“Everybody loves summer, but we feel that pain,” Johnson said. “How are these kids going to get food if their families aren’t already coming to the Family Pantry and their families are relying on lunches at the schools? Now that’s gone.”
The summer lunch program is not exclusively for homeless students. All children and youth are welcome. And, like FB4K’s other services, no sign-up or proof of income is required. Just show up and eat.
New meal locations added
Keeping track of homeless students over the summer is a challenge, Johnson said. “It’s really difficult once school is out, to have that connection.”
Two new summer lunch locations have been added this year with the goal of bringing services to where students are. In addition to Gateway Park in Gig Harbor and Home Park on the Key Peninsula, lunches will be served at Gig Harbor Skate Park and Key Peninsula Civic Center.
The skate park ticked all the boxes as a location that addresses students’ transportation issues, Johnson said.
“It’s difficult because where do you find places where the kids are?” she said. “So (the skatepark) is a perfect location for us because it’s a park that kids come to that’s right near an apartment complex on a bus line.”
FB4K is partnering for summer meals with Children’s Home Society, which offers services at the KP Civic Center to youth and families, including mentoring, basic needs and referrals.
The summer lunch program starts Tuesday (July 11) and runs through Aug. 31. Meals are served from noon to 1 p.m. Tuesdays and Thursdays at all locations.
FB4K relies largely on volunteers to run its programs. The organization is looking for middle school students age 12 and older and high school students to volunteer making lunches. Johnson said it’s an opportunity for youth to help others while gaining valuable job skills. A food handler’s card is required.
“It’d be nice to have a good year”
Transportation was a big challenge for the VanderDoes family after they lost their home. Fortunately, their insurance pays for temporary housing while their home is getting rebuilt. Unfortunately, the home they’re in until “sometime next year” is in Bremerton, just over the South Kitsap border.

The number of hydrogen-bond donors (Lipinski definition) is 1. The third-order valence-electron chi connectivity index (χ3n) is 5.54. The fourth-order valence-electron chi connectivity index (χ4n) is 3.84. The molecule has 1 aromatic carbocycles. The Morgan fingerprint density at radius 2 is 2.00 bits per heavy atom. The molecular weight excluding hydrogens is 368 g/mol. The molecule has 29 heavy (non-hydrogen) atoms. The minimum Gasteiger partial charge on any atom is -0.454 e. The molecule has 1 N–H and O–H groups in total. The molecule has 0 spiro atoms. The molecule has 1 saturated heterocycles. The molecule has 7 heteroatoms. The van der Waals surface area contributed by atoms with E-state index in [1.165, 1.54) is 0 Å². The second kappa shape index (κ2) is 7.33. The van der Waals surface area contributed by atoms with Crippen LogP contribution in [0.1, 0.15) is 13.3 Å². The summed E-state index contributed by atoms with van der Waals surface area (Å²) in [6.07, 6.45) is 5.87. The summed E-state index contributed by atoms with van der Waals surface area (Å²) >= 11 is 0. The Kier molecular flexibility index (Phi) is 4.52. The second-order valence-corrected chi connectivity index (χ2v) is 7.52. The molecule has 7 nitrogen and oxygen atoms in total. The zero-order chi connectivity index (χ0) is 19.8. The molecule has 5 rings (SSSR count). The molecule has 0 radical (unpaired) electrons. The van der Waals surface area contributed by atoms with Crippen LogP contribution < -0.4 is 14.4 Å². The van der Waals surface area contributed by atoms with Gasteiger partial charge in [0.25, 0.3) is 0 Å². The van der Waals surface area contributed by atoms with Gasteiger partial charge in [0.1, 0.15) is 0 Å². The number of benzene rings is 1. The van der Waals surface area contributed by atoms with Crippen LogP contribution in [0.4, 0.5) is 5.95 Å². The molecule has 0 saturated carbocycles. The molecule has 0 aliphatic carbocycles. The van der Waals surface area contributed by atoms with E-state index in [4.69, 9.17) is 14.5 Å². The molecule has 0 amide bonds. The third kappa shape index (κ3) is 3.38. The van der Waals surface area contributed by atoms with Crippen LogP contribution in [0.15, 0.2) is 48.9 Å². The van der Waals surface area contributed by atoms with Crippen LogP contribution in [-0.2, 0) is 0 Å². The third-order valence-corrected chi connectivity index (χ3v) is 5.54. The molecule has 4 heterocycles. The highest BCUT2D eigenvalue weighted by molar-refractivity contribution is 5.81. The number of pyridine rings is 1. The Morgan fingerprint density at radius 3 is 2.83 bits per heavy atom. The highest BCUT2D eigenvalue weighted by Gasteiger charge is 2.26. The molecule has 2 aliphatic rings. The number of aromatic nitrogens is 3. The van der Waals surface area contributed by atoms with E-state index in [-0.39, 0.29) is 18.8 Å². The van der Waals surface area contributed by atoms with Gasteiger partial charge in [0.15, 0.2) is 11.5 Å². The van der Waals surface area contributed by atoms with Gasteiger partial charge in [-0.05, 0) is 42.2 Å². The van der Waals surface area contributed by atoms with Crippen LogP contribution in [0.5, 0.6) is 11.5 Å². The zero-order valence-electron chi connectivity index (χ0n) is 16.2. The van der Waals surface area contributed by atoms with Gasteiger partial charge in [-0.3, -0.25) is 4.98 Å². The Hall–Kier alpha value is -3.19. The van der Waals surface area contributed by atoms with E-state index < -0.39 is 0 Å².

Peninsula School District works with neighboring districts to arrange transportation for students to their home schools. But that wasn’t working in this case. With three kids in three different schools, busing from outside the district was already looking complicated. In addition, Brayden has been receiving treatment for brain cancer since early 2022, and the ride to Evergreen Elementary would be just too long for him.
Fortunately, Amy VanderDoes works at Evergreen as a secretary so she could bring Brayden to school, and the district agreed to reimburse the family for transportation costs. The family got financial assistance for Brayden to attend the Boys & Girls Club at Evergreen before and after school. The district also offered flexibility for the girls’ schedules to accommodate the family’s transportation needs.
Martin, a self-employed retirement planning advisor, has been the primary caregiver during Brayden’s illness. It was a “miracle” Amy landed her job with the school district and secured insurance just in time to cover the family’s steep medical bills, the couple says.
Brayden will complete chemotherapy this summer and is doing well. The family is looking forward to getting back in their own home sometime in 2024 and resuming a more normal life.
“It’d be nice to have a good year, but we’re getting there,” Martin said.
Food Backpacks 4 Kids Summer Resources
Summer Lunch: Free, nutritious sack lunches for children and youth; Tuesdays & Thursdays, noon to 1 p.m., July 11 through Aug. 31. Locations: Gateway Park, 10405 Highway 302, Gig Harbor; Gig Harbor Skate Park, 3510 Grandview St., Gig Harbor; Home Park, 17220 8th Avenue Ct, KPN; Key Peninsula Civic Center, 17010 S. Vaughn Road NW, Key Peninsula.
Family Pantry: Open noon to 6 p.m., Wednesdays, Thursdays and Fridays at Key Center, 9127 154th Avenue Ct. NW, Lakebay
Annual Clothing Giveaway: Clothing, shoes and accessories for children, youth and adults. Noon to 7 p.m. Aug. 25; 10 a.m. to 6 p.m. Aug. 26; 9 a.m. to noon Aug. 27. Location, Key Peninsula Civic Center, 17010 S. Vaughn Road, Vaughn. This is the fourth annual clothing giveaway. FB4K is accepting donations of new and gently used items.
Contact: (253) 857-7401; [email protected]
Gig Harbor Peninsula FISH Food Bank: 4303 Burnham Drive, Gig Harbor; (253) 858-6179; check website for operating hours, ghpfish.org.
Children’s Home Society: Promoting strong families by providing basic needs, mentoring and referrals (financial aid, health care, employments). Open 9 a.m. to 4:30 p.m. Monday through Friday at the Key Peninsula Civic Center, 17010 S. Vaughn Road, Vaughn; (253) 884-5433.
Harbor Hope Center: Providing homeless youth with transitional housing, mentoring, food and transportation; (844) 841-1954; [email protected].